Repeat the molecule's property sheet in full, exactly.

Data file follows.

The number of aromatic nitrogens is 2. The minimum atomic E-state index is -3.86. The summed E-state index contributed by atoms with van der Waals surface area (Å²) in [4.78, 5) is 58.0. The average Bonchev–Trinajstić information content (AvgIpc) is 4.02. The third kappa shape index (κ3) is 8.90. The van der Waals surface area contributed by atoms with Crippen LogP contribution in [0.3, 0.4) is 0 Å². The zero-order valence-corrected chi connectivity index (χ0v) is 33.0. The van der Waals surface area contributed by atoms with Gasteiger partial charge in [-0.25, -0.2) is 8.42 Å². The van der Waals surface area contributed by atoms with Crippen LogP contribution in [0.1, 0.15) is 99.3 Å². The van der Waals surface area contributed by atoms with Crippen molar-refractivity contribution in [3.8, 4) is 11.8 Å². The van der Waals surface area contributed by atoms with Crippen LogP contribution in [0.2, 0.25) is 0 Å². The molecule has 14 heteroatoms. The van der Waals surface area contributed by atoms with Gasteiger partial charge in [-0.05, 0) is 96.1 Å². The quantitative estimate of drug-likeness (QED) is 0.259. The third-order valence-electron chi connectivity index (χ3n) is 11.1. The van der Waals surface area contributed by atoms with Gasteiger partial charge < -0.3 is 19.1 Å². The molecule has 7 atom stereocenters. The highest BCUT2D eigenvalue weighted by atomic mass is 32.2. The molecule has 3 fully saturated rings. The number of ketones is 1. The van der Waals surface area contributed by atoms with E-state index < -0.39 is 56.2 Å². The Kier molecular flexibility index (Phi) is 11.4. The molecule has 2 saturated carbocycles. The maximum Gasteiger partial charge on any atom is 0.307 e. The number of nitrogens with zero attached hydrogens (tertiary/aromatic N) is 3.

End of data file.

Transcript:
The number of aromatic nitrogens is 2. The minimum atomic E-state index is -3.86. The summed E-state index contributed by atoms with van der Waals surface area (Å²) in [4.78, 5) is 58.0. The average Bonchev–Trinajstić information content (AvgIpc) is 4.02. The third kappa shape index (κ3) is 8.90. The van der Waals surface area contributed by atoms with Crippen LogP contribution in [0.3, 0.4) is 0 Å². The zero-order valence-corrected chi connectivity index (χ0v) is 33.0. The van der Waals surface area contributed by atoms with Gasteiger partial charge in [-0.25, -0.2) is 8.42 Å². The van der Waals surface area contributed by atoms with Crippen LogP contribution in [0.1, 0.15) is 99.3 Å². The van der Waals surface area contributed by atoms with Crippen molar-refractivity contribution in [3.8, 4) is 11.8 Å². The van der Waals surface area contributed by atoms with Crippen LogP contribution in [0.2, 0.25) is 0 Å². The molecule has 14 heteroatoms. The van der Waals surface area contributed by atoms with Gasteiger partial charge in [-0.05, 0) is 96.1 Å². The quantitative estimate of drug-likeness (QED) is 0.259. The third-order valence-electron chi connectivity index (χ3n) is 11.1. The van der Waals surface area contributed by atoms with Gasteiger partial charge < -0.3 is 19.1 Å². The molecule has 7 atom stereocenters. The highest BCUT2D eigenvalue weighted by atomic mass is 32.2. The molecule has 3 fully saturated rings. The number of ketones is 1. The van der Waals surface area contributed by atoms with E-state index < -0.39 is 56.2 Å². The Kier molecular flexibility index (Phi) is 11.4. The molecule has 2 saturated carbocycles. The maximum Gasteiger partial charge on any atom is 0.307 e. The number of nitrogens with zero attached hydrogens (tertiary/aromatic N) is 3.